Entree choices are few, so I went for a double dose of fruity pig. Though pork is certainly one of my favorite proteins, I rarely eat chops anymore. Modern pigs, even those raised on animal-friendly farms, are often bred so lean the non-fatty cuts like the loin can be dry and tasteless. Schuster, however, had brined and quickly seared the thin chop so that it remained juicy and flavorful. Offset by a chunky rhubarb-onion compote, along with horseradish gremolata, the dish was extremely satisfying.
My husband's house-made semolina pasta with asparagus and mushrooms, garnished with a large tangle of salad, was pleasant, as was my brother's vegan chickpea burger, if overwhelmed by the same dense bun as the hamburger. Dessert again featured strawberries and clouds of whipped cream, this time blanketing a moist white cake.
On a lunch visit, we enjoyed sandwiches and salad, particularly the Caprese sandwich. Though it was still too early in the season for ripe tomatoes, Schuster had made out-of-season ones interesting by dicing and mixing them into a sweet-tart relish. There's also a Sunday brunch, which has a short menu based on themes that change weekly--it could be Mexican, southern, or wherever Schuster's interests have taken him recently. When we were there on Fourth of July weekend, he was celebrating "'Merica."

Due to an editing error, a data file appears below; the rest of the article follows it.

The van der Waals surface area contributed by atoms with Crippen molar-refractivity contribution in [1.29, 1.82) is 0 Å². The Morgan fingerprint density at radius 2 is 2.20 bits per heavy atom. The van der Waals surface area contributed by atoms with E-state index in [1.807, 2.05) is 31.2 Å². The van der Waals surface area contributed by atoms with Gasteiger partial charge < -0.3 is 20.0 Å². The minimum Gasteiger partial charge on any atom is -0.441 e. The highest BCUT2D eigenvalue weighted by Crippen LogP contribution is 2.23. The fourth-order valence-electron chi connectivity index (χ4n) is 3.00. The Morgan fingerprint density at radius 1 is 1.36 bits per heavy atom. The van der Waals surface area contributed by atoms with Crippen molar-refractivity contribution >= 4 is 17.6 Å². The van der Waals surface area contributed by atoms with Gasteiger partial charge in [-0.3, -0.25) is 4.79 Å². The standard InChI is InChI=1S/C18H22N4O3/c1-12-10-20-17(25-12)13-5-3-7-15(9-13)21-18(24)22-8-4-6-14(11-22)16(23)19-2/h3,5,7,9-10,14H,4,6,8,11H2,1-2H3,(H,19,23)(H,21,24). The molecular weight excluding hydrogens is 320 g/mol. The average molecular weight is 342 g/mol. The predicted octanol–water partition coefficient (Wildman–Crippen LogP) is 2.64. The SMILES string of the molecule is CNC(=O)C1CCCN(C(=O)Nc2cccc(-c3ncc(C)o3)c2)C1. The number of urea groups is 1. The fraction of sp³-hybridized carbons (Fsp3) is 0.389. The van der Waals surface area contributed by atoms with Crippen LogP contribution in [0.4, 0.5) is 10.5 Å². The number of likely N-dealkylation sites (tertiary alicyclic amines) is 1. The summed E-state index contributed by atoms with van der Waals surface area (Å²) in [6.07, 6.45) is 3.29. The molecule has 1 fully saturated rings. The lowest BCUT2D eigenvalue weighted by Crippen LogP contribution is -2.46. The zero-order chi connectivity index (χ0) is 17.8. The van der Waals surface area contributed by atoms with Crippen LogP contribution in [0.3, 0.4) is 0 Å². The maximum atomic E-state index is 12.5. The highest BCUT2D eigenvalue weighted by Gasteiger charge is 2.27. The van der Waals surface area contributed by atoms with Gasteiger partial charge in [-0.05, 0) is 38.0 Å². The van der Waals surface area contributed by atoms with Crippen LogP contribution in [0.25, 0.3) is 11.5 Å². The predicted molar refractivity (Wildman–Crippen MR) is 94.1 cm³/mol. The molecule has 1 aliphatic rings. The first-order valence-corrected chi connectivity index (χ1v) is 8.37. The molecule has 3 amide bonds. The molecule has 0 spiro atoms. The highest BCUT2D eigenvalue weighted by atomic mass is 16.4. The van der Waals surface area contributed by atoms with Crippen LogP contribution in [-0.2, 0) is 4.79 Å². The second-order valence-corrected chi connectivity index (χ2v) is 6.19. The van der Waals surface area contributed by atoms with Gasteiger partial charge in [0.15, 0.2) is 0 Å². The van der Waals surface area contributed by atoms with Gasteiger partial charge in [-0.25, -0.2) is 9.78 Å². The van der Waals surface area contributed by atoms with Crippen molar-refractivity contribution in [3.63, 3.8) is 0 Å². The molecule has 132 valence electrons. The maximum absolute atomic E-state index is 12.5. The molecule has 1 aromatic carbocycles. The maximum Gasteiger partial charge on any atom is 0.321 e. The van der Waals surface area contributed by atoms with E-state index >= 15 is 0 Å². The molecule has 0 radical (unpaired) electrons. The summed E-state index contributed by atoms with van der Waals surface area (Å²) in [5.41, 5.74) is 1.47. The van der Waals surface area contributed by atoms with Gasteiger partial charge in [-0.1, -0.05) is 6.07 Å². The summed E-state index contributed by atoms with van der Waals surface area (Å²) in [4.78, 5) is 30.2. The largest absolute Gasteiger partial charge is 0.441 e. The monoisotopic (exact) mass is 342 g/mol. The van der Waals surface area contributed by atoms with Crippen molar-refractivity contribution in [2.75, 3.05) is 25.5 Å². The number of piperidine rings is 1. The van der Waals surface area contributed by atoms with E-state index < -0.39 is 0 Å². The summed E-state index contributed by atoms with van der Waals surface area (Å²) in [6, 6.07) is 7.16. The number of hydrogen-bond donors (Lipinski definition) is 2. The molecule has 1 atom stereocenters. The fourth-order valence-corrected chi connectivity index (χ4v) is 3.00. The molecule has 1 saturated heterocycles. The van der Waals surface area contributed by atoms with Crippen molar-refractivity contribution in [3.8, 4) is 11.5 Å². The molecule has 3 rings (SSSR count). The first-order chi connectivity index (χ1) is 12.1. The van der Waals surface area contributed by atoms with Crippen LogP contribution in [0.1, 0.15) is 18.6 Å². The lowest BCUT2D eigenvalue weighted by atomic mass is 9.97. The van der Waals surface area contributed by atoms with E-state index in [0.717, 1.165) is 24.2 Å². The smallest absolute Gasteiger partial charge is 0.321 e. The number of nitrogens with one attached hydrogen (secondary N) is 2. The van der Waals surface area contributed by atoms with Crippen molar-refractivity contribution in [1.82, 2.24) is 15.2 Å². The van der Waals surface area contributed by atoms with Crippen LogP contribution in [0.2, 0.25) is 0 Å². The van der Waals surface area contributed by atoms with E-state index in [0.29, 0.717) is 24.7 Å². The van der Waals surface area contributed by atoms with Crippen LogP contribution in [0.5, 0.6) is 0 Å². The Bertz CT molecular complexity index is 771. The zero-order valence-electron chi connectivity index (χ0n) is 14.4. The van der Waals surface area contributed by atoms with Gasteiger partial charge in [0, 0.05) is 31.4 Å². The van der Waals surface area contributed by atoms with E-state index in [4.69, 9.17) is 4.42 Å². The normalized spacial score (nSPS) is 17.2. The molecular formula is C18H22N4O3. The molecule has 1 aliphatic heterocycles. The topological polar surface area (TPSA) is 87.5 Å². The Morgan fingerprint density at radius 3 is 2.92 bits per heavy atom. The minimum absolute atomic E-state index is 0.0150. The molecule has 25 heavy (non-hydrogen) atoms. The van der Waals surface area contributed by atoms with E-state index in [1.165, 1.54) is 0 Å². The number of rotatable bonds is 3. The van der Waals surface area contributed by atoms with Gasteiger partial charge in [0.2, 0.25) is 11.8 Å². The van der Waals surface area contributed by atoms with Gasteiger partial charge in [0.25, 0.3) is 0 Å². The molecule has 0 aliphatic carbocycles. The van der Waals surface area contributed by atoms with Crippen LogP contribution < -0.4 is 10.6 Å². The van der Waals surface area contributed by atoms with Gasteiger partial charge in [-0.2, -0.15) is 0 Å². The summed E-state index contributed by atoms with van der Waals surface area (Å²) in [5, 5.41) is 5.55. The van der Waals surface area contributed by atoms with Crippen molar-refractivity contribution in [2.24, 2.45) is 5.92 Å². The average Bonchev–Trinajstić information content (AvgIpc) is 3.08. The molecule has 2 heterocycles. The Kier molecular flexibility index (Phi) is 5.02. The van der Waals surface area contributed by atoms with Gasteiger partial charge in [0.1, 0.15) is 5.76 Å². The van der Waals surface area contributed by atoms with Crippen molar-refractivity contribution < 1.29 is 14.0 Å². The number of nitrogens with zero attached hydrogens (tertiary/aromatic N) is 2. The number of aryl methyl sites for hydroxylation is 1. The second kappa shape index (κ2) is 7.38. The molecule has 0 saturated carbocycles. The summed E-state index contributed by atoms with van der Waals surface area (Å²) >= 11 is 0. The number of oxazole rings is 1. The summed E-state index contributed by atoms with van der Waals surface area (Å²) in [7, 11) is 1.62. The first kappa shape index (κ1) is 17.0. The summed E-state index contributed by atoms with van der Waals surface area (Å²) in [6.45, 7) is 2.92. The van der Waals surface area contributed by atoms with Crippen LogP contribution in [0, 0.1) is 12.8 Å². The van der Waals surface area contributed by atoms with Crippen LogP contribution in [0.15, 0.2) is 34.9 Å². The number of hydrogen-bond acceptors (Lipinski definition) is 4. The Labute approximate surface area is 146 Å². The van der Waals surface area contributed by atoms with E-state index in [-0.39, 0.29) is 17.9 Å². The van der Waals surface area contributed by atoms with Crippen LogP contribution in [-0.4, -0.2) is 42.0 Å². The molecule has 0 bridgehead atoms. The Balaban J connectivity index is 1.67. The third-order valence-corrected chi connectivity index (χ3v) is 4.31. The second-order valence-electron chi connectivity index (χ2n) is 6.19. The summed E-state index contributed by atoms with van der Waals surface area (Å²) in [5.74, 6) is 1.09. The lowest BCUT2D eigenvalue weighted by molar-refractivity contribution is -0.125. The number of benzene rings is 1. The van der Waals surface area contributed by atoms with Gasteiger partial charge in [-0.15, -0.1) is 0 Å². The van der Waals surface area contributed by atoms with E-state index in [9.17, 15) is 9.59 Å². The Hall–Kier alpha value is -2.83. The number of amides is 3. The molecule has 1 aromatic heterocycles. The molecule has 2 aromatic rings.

We ordered a mushroom and Gruyere omelet, served with a mess of fried potatoes, and a "market hash" with corned beef. The hash, a chunky saute of mixed vegetables, potatoes, and a few scattered slices of meat, didn't abide by my usual understanding of the dish--that is, an amalgamation of potatoes, onions, and meat, the ingredients losing individuality to become a cohered mass, ideally crispy on the outside and soft inside. Nonetheless, my husband enjoyed it. For dessert we splurged by ordering another entree--Red, White, and Blue Yeasted Waffles. The thin, soft cakes were a delicious foil to the generous piles of whipped cream (these guys know how to heap on the cream), mixed berries and sauces, and crunchy granola and nuts. My husband, who had doubted the wisdom and necessity of ordering "dessert" at brunch, easily ate his half of the order.
Going in without expectations, we came away from our visits to Ollie Food + Spirits feeling we had received real value--fresh, tasty food; friendly staff; casual fun, with no big airs; and usually with a smaller tab than we would have had in Ann Arbor. It was while we were talking about the brunch hash that my husband proclaimed his review. "It might not have been hash," he declared, "but I like this place. I recommend it!"
Ollie Food + Spirits
42 E. Cross Street
Tues.-Thurs. 11 a.m.-9 p.m., Fri. 11 a.m.-10 p.m., Sat. 8 a.m.-10 p.m., Sun. 8 a.m.-3 p.m.
Kitchen closed 3-4 p.m. daily; bar open later. Closed Mon. Lunch $5-$12, brunch $4-$11, dinner $5-$15.
[Originally published in August, 2017.]
You might also like:
A clickable, zoomable map
The Raw Strength and Courage Club
Kayaking the Cascades in the cold
|Photo: Little Hidden House Behind The Cobblestone Farm of Ann Arbor|
|Nightspots: Detroit St. Filling Station|
Security breach aids grocery getters
|Restaurants - Food Carts|
The last piece of the Ann Arbor Automotive sale falls into place.
Fake Ad: February 2018
Another Transit Try?
It might be back on the ballot this fall.